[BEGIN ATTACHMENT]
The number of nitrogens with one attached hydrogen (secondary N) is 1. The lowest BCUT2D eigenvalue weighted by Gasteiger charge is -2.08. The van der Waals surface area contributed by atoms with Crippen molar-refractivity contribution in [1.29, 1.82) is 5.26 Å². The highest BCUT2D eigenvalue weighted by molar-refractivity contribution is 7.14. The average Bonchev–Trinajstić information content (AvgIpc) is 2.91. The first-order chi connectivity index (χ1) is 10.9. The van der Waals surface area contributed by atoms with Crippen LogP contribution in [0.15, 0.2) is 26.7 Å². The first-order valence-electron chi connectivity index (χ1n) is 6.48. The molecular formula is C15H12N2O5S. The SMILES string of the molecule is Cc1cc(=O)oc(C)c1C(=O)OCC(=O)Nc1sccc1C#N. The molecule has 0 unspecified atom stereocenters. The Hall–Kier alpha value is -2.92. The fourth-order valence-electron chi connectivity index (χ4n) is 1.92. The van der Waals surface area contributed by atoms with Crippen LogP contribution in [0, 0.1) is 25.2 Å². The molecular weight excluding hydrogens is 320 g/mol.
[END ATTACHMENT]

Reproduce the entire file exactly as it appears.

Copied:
The number of nitrogens with one attached hydrogen (secondary N) is 1. The lowest BCUT2D eigenvalue weighted by Gasteiger charge is -2.08. The van der Waals surface area contributed by atoms with Crippen molar-refractivity contribution in [1.29, 1.82) is 5.26 Å². The highest BCUT2D eigenvalue weighted by molar-refractivity contribution is 7.14. The average Bonchev–Trinajstić information content (AvgIpc) is 2.91. The first-order chi connectivity index (χ1) is 10.9. The van der Waals surface area contributed by atoms with Crippen LogP contribution in [0.15, 0.2) is 26.7 Å². The first-order valence-electron chi connectivity index (χ1n) is 6.48. The molecular formula is C15H12N2O5S. The SMILES string of the molecule is Cc1cc(=O)oc(C)c1C(=O)OCC(=O)Nc1sccc1C#N. The molecule has 0 unspecified atom stereocenters. The Hall–Kier alpha value is -2.92. The fourth-order valence-electron chi connectivity index (χ4n) is 1.92. The van der Waals surface area contributed by atoms with Crippen LogP contribution in [0, 0.1) is 25.2 Å². The molecular weight excluding hydrogens is 320 g/mol.